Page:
After graduating from Emory University, top student and athlete Christopher McCandless abandons his possessions, gives his entire $24,000 savings account to charity and hitchhikes to Alaska to live in the wilderness. Along the way, Christopher encounters a series of characters that shape his life.
In 1933 New York, an overly ambitious movie producer coerces his cast and hired ship crew to travel to mysterious Skull Island, where they encounter Kong, a giant ape who is immediately smitten with leading lady Ann Darrow.
Amelia Earhart, a Kansas girl, discovers the thrill of aviation at age 23, and within 12 years has progressed to winning the Distinguished Flying Cross for being the first woman to pilot a plane solo across the Atlantic Ocean. At age 39, she sets out on an attempt to circumnavigate the globe, an adventure that catapults her into aviation myth. Written by
Jim Beaver <email@example.com>
The movie shows Amelia Earhart finishing third in the first Santa Monica-to-Cleveland Women's Air Derby in 1929, but does not explain why. At the last stop before the final leg of the race to Cleveland, Amelia Earhart and her friend Ruth Nichols were tied for first. Nichols took off right before Earhart, but her aircraft clipped a tractor on the runway and flipped over. Instead of taking off, Earhart ran to Ruth's plane to drag her to safety. After Earhart was sure that Nichols was not seriously hurt, she took off for Cleveland but finished third largely due to her delayed takeoff. A Warner Bros. movie, Women in the Wind (1939), is also based on this air race and features a plot loosely inspired by this incident. See more »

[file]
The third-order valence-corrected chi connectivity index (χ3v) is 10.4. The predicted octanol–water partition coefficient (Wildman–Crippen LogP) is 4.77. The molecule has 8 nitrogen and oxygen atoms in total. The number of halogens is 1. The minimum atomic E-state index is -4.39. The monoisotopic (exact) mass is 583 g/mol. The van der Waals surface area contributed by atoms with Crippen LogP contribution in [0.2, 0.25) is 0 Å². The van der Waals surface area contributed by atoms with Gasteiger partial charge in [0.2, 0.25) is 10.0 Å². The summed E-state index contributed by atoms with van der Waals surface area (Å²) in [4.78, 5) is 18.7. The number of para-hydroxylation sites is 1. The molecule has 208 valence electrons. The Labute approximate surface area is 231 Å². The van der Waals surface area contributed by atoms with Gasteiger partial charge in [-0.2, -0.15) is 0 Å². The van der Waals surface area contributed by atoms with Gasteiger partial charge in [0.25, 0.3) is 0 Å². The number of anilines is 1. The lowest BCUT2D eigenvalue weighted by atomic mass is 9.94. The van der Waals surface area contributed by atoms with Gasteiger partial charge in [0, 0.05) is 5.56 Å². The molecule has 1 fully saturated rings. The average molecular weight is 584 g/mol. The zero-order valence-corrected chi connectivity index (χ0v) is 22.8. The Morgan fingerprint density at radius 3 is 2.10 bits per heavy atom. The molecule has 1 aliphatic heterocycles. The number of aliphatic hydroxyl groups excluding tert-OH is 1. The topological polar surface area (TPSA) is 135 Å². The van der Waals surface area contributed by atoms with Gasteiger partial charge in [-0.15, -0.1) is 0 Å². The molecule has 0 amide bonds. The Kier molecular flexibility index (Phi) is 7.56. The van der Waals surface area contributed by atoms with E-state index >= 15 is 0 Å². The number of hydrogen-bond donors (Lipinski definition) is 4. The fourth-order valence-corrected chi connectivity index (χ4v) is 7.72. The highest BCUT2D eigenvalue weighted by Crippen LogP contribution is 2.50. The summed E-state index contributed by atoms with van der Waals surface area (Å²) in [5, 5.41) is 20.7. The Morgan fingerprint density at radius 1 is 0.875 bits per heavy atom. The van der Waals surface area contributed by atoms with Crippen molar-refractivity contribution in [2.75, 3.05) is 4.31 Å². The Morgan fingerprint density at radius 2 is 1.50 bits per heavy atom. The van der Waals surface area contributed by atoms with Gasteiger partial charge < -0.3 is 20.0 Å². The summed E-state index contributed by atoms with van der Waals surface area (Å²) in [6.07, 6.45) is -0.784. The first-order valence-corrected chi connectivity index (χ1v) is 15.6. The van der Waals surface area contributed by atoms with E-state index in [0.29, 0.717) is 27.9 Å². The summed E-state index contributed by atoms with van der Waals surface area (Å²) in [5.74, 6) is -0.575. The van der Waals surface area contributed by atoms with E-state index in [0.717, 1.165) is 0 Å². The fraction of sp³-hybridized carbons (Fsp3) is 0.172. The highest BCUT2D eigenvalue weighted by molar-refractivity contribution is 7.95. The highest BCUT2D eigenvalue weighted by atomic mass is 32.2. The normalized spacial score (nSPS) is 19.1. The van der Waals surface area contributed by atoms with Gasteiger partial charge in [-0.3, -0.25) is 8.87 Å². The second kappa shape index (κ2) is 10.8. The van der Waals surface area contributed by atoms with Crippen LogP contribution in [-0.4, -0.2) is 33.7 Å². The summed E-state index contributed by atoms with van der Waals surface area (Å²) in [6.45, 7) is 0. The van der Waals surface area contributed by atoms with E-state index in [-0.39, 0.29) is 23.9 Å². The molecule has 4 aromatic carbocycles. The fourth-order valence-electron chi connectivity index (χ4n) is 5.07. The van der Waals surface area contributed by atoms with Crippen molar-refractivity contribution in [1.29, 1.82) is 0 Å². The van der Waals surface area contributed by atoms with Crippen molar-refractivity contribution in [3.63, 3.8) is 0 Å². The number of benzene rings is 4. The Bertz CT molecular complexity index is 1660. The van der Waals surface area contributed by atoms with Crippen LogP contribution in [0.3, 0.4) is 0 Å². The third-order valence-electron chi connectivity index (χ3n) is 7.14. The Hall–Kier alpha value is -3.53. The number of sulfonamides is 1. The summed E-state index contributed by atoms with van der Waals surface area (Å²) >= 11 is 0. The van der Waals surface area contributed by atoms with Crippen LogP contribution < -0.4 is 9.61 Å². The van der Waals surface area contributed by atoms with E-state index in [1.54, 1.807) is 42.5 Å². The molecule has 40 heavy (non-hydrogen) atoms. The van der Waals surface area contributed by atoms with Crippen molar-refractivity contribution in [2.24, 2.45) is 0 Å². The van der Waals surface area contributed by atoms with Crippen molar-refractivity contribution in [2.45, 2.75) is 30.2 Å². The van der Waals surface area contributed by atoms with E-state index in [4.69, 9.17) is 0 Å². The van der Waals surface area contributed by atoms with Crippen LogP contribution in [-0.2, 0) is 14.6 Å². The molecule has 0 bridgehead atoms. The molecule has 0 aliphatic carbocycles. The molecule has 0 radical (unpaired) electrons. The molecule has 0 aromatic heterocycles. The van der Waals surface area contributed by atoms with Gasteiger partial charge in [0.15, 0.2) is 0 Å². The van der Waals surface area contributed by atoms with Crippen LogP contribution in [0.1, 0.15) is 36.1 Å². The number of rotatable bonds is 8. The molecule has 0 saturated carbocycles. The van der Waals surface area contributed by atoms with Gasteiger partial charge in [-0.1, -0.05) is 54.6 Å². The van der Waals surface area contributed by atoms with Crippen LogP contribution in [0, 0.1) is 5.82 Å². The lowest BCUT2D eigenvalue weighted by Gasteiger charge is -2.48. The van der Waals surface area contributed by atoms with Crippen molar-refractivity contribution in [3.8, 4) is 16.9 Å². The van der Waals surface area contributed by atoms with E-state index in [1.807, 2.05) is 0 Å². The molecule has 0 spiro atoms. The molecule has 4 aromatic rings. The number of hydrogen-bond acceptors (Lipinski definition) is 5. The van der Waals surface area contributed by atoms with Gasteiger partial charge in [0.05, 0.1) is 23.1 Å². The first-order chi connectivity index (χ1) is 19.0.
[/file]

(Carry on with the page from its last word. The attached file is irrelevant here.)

When Amelia Earhart walks into George Palmer Putnam's room during/after the cocktail party, her necklace is underneath the sheer part of her dress as she walks in and sits down. Later in the scene when the shot cuts from Putnam back to Amelia the necklace is on the outside of her dress rather than underneath as it had been seconds before. See more »
One gutsy womans passionate love affair with flying
A most enjoyable movie and I had NEVER heard of Amelia Earheart before I watched this movie, so there, did i have to? She was one gutsy woman, portrayed by this film, who put flying first and love second, that is why clearly Richard Gere had to take a peripheral role in this role and though I feel Gere was the wrong man for the job this time around, he did the job well enough. the British Christopher Eccleston produced an extraordinary American accent playing Fred Noonan and Ewan McGregors role was comfortable enough.
the flying element of the film has received a lot of criticism, by those who understand aviation and by those (me included) who know nothing of aviation. As an aviation spectacle, the film definitely works because this is a love story of one woman with flying, not one womans love story with George Putnam or the other 'chap'! let us clear be about that and enjoy the film for what it is.
Not award winning at Oscar level but entertaining and interesting. Some of the facts may have been changed around but not the basics, again I say this is a movie for entertainment and not a documentary and thank god I didn't get dished something like Nights at Rodanthe which I was served the last time I watched Gere with a mature woman.
Hilary Swank is beyond criticism in this role, she clearly researched her character and acted with great integrity and pride. Amelia Earheart clearly flew at a time of aviation transformation and full credit to her for what she did in her life, whether she was foolhardy or not, she died doing something she loved.
Sometimes we can know too much and it spoils our instinctive enjoyment of something; don't let that happen with this film. I am not a fan of Swank or Gere but to be honest, they delivered the goods here against the odds.
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